A barber shop, a grocery store, a pub and a funeral home are all things most one stoplight towns possess.
The North Island is bigger and better than any jerkwater out there, yet we can’t even hang onto our one funeral parlour (re: Aug.18 Gazette; Port Hardy funeral home shut down).
Yep, it was the owner’s decision to ignore the rules, which forced the province to revoke his licence and the guy can do what he likes with his own company.
And funeral homes rarely come up in conversation, unless of course we need one.
Still, no one would argue businesses that are making money tend to stick around.
Our North Island community contains about 11,500 residents (according to the latest 2006 census figures which are inaccurate by now) and one would assume we die off with some regularity. Natural occurrences that would require the services of a funeral home.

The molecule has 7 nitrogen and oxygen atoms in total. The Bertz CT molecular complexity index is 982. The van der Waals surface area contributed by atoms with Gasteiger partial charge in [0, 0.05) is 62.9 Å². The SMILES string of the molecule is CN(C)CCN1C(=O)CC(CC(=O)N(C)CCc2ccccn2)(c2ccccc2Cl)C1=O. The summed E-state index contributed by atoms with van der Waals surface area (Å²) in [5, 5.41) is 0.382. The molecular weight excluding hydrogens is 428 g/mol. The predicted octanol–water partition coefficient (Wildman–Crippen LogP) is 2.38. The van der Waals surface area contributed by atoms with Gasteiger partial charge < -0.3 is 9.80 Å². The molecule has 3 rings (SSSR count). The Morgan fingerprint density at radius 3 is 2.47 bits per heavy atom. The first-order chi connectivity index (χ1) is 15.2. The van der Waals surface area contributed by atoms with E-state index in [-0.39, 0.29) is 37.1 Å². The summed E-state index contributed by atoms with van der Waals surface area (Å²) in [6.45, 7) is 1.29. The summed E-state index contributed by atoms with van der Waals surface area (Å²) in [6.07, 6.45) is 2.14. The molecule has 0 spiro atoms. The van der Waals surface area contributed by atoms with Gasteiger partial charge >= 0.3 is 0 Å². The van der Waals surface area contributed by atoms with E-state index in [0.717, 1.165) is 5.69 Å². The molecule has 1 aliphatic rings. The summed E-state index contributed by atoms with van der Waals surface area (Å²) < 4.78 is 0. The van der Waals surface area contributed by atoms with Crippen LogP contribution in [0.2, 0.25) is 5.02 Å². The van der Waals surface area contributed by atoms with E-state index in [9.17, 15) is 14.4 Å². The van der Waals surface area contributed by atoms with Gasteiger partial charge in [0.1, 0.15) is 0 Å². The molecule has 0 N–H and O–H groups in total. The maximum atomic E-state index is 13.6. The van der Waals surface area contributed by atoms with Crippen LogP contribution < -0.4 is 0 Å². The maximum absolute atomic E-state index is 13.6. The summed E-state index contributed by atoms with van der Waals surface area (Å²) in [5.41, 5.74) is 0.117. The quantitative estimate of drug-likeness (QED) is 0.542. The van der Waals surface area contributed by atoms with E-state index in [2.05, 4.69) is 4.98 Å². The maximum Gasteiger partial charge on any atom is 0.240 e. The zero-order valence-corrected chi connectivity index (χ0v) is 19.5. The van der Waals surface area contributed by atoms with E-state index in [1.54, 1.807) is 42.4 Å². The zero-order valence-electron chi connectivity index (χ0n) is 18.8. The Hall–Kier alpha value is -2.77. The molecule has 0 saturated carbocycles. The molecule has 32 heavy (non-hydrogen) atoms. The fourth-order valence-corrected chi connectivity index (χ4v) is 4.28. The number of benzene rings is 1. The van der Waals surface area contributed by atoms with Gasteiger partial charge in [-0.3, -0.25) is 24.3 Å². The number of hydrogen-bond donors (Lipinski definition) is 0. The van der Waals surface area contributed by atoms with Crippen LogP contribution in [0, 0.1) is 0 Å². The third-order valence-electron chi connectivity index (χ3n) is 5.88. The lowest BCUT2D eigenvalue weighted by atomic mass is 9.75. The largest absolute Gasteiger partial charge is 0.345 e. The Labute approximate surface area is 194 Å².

We can only assume we are not dying at a rate high enough to sustain the home, or there are other reasons?
We may never know, but the truth is the home seems to be part of an exodus out of the area.
A quick glance around shows “for rent” signs in store fronts and a general lessening of members in our combined business community.
It’s at times like this we look to our elected leaders, not so much for answers, but for solutions.
Does our future lie in somehow attracting more industry to the area, bending over backwards to accommodate what they might need?
Or do we focus on the natural beauty of our surroundings and decide the road ahead is not only paved, but bumper-to-bumper with out-of-province licence plates?
Whatever our officials decide, they’s better do it quickly while we still have the barbers and the pubs.